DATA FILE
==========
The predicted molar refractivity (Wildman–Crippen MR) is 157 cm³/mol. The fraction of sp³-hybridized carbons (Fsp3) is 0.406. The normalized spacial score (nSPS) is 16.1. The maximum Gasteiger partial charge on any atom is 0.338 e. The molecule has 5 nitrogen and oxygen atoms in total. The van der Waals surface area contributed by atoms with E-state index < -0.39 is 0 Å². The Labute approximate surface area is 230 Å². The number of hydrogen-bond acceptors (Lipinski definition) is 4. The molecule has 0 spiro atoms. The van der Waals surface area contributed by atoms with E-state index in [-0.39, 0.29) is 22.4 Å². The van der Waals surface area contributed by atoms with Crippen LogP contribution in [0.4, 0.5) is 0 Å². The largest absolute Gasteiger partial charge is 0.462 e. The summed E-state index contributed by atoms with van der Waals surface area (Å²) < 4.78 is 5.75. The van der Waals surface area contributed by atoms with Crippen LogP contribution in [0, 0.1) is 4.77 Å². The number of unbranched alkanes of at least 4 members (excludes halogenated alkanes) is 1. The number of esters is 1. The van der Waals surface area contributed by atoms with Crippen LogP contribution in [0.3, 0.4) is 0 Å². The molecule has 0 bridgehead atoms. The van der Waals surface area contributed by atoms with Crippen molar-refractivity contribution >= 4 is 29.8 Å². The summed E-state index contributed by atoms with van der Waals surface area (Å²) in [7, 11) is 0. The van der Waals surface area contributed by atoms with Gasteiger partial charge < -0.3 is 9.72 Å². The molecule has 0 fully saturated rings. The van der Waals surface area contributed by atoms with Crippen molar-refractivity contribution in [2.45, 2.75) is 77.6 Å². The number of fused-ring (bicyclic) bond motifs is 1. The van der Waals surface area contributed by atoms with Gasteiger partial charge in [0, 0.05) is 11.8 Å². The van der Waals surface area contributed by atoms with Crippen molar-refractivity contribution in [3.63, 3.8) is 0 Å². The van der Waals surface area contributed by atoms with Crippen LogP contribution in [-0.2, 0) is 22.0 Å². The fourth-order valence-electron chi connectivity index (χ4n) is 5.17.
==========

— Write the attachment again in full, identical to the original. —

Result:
The predicted molar refractivity (Wildman–Crippen MR) is 157 cm³/mol. The fraction of sp³-hybridized carbons (Fsp3) is 0.406. The normalized spacial score (nSPS) is 16.1. The maximum Gasteiger partial charge on any atom is 0.338 e. The molecule has 5 nitrogen and oxygen atoms in total. The van der Waals surface area contributed by atoms with E-state index < -0.39 is 0 Å². The Labute approximate surface area is 230 Å². The number of hydrogen-bond acceptors (Lipinski definition) is 4. The molecule has 0 spiro atoms. The van der Waals surface area contributed by atoms with E-state index in [-0.39, 0.29) is 22.4 Å². The van der Waals surface area contributed by atoms with Crippen LogP contribution in [0.4, 0.5) is 0 Å². The largest absolute Gasteiger partial charge is 0.462 e. The summed E-state index contributed by atoms with van der Waals surface area (Å²) < 4.78 is 5.75. The van der Waals surface area contributed by atoms with Crippen LogP contribution in [0, 0.1) is 4.77 Å². The number of unbranched alkanes of at least 4 members (excludes halogenated alkanes) is 1. The number of esters is 1. The van der Waals surface area contributed by atoms with Crippen LogP contribution in [0.3, 0.4) is 0 Å². The molecule has 0 bridgehead atoms. The van der Waals surface area contributed by atoms with Crippen molar-refractivity contribution >= 4 is 29.8 Å². The summed E-state index contributed by atoms with van der Waals surface area (Å²) in [7, 11) is 0. The van der Waals surface area contributed by atoms with Gasteiger partial charge < -0.3 is 9.72 Å². The molecule has 0 fully saturated rings. The van der Waals surface area contributed by atoms with Crippen molar-refractivity contribution in [2.45, 2.75) is 77.6 Å². The number of fused-ring (bicyclic) bond motifs is 1. The van der Waals surface area contributed by atoms with Gasteiger partial charge in [0, 0.05) is 11.8 Å². The van der Waals surface area contributed by atoms with Crippen molar-refractivity contribution in [3.63, 3.8) is 0 Å². The van der Waals surface area contributed by atoms with Crippen LogP contribution in [-0.2, 0) is 22.0 Å². The fourth-order valence-electron chi connectivity index (χ4n) is 5.17.